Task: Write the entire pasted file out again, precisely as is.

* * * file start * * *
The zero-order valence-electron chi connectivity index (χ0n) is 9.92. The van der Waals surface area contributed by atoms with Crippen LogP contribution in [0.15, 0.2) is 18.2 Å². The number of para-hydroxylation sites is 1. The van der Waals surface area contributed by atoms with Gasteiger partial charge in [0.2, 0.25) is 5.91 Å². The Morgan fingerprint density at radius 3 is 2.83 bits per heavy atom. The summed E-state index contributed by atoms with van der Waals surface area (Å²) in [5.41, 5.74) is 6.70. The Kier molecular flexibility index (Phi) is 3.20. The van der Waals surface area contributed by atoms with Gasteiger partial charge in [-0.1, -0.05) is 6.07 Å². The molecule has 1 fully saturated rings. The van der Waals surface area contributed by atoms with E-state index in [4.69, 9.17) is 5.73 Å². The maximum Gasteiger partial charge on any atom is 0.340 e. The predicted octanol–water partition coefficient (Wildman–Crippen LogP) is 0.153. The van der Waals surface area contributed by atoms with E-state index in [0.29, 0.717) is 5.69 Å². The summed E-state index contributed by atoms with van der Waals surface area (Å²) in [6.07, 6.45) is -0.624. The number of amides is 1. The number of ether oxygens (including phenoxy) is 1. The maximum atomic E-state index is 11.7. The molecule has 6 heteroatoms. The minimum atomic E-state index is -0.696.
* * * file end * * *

The zero-order valence-electron chi connectivity index (χ0n) is 9.92. The van der Waals surface area contributed by atoms with Crippen LogP contribution in [0.15, 0.2) is 18.2 Å². The number of para-hydroxylation sites is 1. The van der Waals surface area contributed by atoms with Gasteiger partial charge in [0.2, 0.25) is 5.91 Å². The Morgan fingerprint density at radius 3 is 2.83 bits per heavy atom. The summed E-state index contributed by atoms with van der Waals surface area (Å²) in [5.41, 5.74) is 6.70. The Kier molecular flexibility index (Phi) is 3.20. The van der Waals surface area contributed by atoms with Gasteiger partial charge in [-0.1, -0.05) is 6.07 Å². The molecule has 1 fully saturated rings. The van der Waals surface area contributed by atoms with E-state index in [4.69, 9.17) is 5.73 Å². The maximum Gasteiger partial charge on any atom is 0.340 e. The predicted octanol–water partition coefficient (Wildman–Crippen LogP) is 0.153. The van der Waals surface area contributed by atoms with E-state index in [0.29, 0.717) is 5.69 Å². The summed E-state index contributed by atoms with van der Waals surface area (Å²) in [6.07, 6.45) is -0.624. The number of amides is 1. The number of ether oxygens (including phenoxy) is 1. The maximum atomic E-state index is 11.7. The molecule has 6 heteroatoms. The minimum atomic E-state index is -0.696.